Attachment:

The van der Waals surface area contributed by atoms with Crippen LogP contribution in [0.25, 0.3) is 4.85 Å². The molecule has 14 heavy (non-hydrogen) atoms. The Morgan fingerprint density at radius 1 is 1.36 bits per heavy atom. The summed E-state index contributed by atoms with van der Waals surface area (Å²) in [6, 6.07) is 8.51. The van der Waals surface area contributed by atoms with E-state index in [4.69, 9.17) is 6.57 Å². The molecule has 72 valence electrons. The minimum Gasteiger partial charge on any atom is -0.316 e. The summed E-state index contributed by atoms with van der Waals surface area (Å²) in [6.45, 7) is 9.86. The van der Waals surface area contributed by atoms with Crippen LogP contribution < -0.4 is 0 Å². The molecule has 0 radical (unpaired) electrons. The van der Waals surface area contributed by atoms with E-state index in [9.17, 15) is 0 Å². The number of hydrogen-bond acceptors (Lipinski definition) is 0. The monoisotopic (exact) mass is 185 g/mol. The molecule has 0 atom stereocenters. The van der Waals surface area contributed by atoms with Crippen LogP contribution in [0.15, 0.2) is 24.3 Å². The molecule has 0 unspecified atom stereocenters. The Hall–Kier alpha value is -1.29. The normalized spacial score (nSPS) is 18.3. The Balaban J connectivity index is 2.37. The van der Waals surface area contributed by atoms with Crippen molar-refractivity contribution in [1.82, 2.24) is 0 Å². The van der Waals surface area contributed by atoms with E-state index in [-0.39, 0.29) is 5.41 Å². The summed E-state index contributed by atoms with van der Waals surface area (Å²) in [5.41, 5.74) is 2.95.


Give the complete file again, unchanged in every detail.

The van der Waals surface area contributed by atoms with Crippen LogP contribution in [0.25, 0.3) is 4.85 Å². The molecule has 14 heavy (non-hydrogen) atoms. The Morgan fingerprint density at radius 1 is 1.36 bits per heavy atom. The summed E-state index contributed by atoms with van der Waals surface area (Å²) in [6, 6.07) is 8.51. The van der Waals surface area contributed by atoms with E-state index in [4.69, 9.17) is 6.57 Å². The molecule has 72 valence electrons. The minimum Gasteiger partial charge on any atom is -0.316 e. The summed E-state index contributed by atoms with van der Waals surface area (Å²) in [6.45, 7) is 9.86. The van der Waals surface area contributed by atoms with Crippen LogP contribution < -0.4 is 0 Å². The molecule has 0 radical (unpaired) electrons. The van der Waals surface area contributed by atoms with E-state index in [9.17, 15) is 0 Å². The number of hydrogen-bond acceptors (Lipinski definition) is 0. The monoisotopic (exact) mass is 185 g/mol. The molecule has 0 atom stereocenters. The van der Waals surface area contributed by atoms with Crippen LogP contribution in [0.15, 0.2) is 24.3 Å². The molecule has 0 unspecified atom stereocenters. The Hall–Kier alpha value is -1.29. The normalized spacial score (nSPS) is 18.3. The Balaban J connectivity index is 2.37. The van der Waals surface area contributed by atoms with Crippen molar-refractivity contribution in [1.82, 2.24) is 0 Å². The van der Waals surface area contributed by atoms with E-state index in [-0.39, 0.29) is 5.41 Å². The summed E-state index contributed by atoms with van der Waals surface area (Å²) in [5.41, 5.74) is 2.95.